A.N. Bhandari, C.J.
1. This reference to the Full Bench raises the question whether the repeal of the Indian Companies Act, 1913, which conferred jurisdiction on District Courts to deal with certain cases has taken away all right to proceed under the repealed statute, even in actions which were pending but undetermined at the time of repeal,
2. The Indian Companies Act 1956 declared that the High Court alone shall have jurisdiction in respect of companies with a paid-up share capital of Rs. 1,00,000/- or more. A question at once arose whether the winding-up proceedings in respect of such companies which were pending in the Courts of District Judges under the Act of 1913 should continue to be retained and determined by the District Judges concerned or whether they should be transferred to this Court. As this question is likely to arise in a number of cases, a learned Single Judge has directed that it be placed before a larger Bench for decision.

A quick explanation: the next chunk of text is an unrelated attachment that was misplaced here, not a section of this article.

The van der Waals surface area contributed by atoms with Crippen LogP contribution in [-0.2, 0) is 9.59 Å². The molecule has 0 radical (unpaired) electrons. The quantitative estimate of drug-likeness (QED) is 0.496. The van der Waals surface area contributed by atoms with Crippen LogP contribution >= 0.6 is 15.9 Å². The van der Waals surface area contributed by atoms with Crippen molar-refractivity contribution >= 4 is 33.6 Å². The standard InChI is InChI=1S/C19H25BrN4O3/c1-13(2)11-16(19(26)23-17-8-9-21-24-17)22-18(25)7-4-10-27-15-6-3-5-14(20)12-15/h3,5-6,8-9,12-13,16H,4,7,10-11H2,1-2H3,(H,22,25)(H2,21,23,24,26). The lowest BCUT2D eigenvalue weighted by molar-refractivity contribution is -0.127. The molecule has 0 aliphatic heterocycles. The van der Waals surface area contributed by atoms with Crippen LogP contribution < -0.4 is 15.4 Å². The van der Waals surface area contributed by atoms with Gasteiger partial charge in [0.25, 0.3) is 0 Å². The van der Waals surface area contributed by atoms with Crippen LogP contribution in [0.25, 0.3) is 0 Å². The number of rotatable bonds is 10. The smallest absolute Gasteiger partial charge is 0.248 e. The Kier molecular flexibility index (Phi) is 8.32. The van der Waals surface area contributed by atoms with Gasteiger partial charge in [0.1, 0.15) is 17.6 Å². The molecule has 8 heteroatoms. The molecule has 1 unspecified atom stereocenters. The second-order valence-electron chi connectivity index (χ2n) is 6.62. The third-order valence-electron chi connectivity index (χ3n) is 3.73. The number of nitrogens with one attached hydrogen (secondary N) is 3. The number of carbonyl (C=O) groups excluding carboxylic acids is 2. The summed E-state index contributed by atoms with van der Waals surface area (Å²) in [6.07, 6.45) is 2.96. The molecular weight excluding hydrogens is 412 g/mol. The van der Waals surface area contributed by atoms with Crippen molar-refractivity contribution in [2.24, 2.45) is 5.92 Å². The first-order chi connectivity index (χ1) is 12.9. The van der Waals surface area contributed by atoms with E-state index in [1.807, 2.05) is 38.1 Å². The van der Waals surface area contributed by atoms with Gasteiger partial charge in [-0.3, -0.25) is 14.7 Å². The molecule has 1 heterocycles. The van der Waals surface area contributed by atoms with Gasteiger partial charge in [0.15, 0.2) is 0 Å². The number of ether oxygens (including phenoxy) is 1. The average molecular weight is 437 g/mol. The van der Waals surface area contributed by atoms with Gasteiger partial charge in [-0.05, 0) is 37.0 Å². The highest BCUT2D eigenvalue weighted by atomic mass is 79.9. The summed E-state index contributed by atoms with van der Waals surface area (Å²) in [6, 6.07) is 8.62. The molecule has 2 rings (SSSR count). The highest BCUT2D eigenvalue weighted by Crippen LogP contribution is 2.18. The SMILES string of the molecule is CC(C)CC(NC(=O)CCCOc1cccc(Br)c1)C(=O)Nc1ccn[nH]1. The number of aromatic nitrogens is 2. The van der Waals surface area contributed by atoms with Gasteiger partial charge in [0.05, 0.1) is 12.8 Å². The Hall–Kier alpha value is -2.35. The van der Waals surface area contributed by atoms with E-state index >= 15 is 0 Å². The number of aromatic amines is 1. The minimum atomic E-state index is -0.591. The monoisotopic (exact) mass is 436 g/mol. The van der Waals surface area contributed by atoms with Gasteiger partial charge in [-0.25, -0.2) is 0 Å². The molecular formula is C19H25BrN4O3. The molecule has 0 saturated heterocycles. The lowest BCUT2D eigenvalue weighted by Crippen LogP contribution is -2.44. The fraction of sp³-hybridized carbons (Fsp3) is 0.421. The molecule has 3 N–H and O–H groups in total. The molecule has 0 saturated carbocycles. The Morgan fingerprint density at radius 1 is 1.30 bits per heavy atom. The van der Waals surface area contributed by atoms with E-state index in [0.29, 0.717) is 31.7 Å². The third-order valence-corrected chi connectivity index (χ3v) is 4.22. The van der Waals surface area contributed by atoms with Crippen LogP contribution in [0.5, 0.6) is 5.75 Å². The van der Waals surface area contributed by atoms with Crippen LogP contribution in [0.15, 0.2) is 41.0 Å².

3. It is a well settled rule of common law that when an action is brought under a statute which is afterwards repealed, the Court loses jurisdiction of the suit pending under the repealed Act and is unable to deliver judgment therein. The effect of repealing a statute is to obliterate it as completely from the records of the Parliament as if it had never been passed; and it must foe considered as a law that never existed, except for the purpose of those actions which were commenced, prosecuted and concluded whilst it was an existing law: Kay v. Goadwin, (1830) 6 Bing 576 at p. 582 (A).